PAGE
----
Sea ice in the Arctic Ocean grows each year throughout the fall and winter and reaches its maximum extent sometime between February and April. This year, sea ice peaked on March 17, 2018, at 14.48 million square kilometers (5.59 million square miles), making it the second-lowest maximum on record. There was still enough ice, however, to cool the air and help produce cloud streets—long, parallel bands of cumulus clouds that commonly form this time of year when cold air blows over warmer water.
On March 15, 2018, two days before sea ice reached its maximum extent, the Moderate Resolution Imaging Spectroradiometer (MODIS) on NASA’s Aqua satellite acquired this image of cloud streets over the Barents Sea. According to the National Snow & Ice Data Center, this region had a late spurt of sea ice growth. When this image was acquired, cool air was blowing southward across the sea ice and over the comparatively warmer open water off of northern Europe.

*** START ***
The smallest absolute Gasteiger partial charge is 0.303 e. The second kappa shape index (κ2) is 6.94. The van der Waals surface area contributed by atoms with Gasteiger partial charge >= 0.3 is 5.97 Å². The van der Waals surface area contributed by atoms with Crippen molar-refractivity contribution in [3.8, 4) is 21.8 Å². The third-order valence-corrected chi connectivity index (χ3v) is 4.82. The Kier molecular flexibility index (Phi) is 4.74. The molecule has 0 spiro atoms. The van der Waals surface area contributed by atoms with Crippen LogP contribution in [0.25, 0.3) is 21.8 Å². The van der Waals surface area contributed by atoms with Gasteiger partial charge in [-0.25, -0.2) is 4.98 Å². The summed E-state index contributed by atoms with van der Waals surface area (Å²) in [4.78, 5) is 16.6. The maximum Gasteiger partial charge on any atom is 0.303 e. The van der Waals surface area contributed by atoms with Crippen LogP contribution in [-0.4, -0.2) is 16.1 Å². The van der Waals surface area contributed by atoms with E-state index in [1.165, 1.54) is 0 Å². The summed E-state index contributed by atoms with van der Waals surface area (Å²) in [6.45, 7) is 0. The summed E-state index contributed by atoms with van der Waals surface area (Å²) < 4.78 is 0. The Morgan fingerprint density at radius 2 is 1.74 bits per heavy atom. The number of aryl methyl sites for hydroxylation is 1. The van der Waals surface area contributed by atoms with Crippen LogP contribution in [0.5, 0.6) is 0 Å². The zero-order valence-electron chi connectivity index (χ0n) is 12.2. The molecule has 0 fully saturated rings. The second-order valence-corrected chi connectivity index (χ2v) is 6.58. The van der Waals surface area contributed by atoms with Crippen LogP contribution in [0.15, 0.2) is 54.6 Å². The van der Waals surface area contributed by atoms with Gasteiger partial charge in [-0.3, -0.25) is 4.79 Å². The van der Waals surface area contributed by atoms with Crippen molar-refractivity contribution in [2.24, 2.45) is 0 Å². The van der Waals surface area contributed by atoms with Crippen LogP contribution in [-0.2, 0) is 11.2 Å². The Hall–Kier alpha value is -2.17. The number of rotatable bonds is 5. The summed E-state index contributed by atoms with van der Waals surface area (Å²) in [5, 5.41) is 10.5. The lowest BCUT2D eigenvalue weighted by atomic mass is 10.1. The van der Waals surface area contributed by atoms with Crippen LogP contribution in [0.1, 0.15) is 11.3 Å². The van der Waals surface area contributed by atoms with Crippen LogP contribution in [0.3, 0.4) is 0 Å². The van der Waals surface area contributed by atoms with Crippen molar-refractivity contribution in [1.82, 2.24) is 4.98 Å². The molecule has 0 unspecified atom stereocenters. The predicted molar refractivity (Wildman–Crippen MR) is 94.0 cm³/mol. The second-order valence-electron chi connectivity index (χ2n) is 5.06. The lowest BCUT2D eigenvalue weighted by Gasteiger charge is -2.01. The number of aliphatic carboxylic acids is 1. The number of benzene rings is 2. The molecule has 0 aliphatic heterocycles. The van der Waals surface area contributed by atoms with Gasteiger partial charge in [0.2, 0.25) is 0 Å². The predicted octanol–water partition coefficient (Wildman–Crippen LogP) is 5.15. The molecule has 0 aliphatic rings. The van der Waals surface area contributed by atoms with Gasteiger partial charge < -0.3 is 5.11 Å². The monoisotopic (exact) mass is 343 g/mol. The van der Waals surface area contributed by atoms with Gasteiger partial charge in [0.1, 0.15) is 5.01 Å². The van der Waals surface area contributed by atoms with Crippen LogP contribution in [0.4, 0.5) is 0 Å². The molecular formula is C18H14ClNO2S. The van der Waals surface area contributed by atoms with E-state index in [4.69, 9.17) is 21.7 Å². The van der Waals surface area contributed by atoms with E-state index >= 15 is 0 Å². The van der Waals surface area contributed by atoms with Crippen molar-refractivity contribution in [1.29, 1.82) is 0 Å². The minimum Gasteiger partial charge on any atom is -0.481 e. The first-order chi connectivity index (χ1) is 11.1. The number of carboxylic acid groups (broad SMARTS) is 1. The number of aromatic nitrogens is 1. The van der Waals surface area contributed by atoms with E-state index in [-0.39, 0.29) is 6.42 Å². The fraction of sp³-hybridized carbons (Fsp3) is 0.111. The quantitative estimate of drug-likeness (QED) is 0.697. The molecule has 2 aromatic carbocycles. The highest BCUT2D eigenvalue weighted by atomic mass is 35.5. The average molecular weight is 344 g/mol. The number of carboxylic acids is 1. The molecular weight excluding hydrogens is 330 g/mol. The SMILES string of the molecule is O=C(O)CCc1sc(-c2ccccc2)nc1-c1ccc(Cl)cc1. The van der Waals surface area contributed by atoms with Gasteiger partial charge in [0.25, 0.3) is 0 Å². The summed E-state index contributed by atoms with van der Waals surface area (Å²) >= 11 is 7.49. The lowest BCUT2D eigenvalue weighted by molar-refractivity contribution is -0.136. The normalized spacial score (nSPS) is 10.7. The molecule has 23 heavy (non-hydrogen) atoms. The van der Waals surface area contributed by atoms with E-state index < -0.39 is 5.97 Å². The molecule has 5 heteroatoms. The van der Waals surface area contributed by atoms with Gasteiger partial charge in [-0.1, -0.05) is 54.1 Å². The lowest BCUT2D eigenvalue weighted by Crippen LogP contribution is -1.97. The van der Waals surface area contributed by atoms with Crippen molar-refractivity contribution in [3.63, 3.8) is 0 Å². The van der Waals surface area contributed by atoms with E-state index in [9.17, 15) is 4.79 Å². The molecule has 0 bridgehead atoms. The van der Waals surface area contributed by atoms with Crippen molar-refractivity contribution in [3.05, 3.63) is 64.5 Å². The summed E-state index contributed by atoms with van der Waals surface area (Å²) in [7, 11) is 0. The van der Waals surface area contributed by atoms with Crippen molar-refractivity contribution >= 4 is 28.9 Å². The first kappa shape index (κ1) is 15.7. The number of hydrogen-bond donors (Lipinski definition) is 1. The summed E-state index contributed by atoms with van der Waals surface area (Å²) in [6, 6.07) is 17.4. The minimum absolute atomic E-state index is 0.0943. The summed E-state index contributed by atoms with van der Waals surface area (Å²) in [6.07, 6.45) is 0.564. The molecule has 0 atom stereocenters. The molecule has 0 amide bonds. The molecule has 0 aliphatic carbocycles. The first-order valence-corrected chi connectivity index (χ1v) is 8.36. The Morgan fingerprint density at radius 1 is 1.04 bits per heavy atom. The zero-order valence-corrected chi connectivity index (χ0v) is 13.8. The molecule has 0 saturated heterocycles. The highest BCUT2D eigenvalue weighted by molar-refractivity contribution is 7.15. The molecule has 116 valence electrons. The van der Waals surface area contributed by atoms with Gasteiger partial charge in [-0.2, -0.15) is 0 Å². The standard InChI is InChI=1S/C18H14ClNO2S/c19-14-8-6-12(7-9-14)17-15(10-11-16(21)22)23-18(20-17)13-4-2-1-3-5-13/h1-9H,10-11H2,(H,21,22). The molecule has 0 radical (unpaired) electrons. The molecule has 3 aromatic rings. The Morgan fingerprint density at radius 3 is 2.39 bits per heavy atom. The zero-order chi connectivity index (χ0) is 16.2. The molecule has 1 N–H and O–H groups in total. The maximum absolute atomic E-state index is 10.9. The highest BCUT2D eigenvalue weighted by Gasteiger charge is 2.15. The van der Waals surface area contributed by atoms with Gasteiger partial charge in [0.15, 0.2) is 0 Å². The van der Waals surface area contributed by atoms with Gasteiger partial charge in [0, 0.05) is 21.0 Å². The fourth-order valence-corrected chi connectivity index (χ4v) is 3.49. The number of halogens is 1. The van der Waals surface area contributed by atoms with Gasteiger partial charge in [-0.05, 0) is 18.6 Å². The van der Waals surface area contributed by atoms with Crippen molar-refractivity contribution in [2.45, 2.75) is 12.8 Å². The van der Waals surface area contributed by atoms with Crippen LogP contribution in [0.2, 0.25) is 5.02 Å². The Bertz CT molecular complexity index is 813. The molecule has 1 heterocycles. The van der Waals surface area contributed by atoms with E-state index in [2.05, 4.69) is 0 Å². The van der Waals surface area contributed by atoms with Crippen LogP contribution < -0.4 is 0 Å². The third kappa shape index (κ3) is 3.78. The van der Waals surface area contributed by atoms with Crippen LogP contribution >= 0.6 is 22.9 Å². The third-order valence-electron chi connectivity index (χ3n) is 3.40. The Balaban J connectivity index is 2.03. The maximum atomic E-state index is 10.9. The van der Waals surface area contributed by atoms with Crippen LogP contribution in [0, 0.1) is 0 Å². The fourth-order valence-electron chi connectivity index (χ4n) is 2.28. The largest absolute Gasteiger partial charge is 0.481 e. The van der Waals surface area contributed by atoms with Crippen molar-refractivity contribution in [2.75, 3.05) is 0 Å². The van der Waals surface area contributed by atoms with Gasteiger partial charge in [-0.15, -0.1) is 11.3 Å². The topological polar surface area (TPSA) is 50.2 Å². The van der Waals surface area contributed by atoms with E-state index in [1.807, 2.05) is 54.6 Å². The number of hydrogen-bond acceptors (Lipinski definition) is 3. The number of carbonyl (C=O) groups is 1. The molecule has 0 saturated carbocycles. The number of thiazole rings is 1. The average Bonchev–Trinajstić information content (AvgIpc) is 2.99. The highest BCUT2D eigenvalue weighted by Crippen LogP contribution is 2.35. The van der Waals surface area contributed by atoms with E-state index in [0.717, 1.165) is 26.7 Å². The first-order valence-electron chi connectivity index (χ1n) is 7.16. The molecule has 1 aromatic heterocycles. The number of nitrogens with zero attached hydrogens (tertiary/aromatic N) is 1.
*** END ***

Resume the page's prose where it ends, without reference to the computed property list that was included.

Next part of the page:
Ultimately, cloud streets are the visible result of nature trying to balance differences in energy. Columns of heated air called thermals rise through the atmosphere, moving heat away from the sea surface. The air masses rise until they hit a warmer air layer (temperature inversion). This layer acts like a lid, causing the rising thermals to roll over and loop back on themselves forming parallel cylinders of rotating air. On the upper side of these cylinders (rising air), clouds form. Along the downward side (descending air), skies are clear.
Notice, too, the variation in sea ice across the Barents and Kara seas. In contrast to the Barents, ice in the Kara Sea (east of the Novaya Zemlya archipelago) is still solid. The second image shows a detailed view of sea ice near Russia. Light gray areas that resemble shadows north of Kolguyev Island are more likely due to sea ice that has been thinned by offshore winds.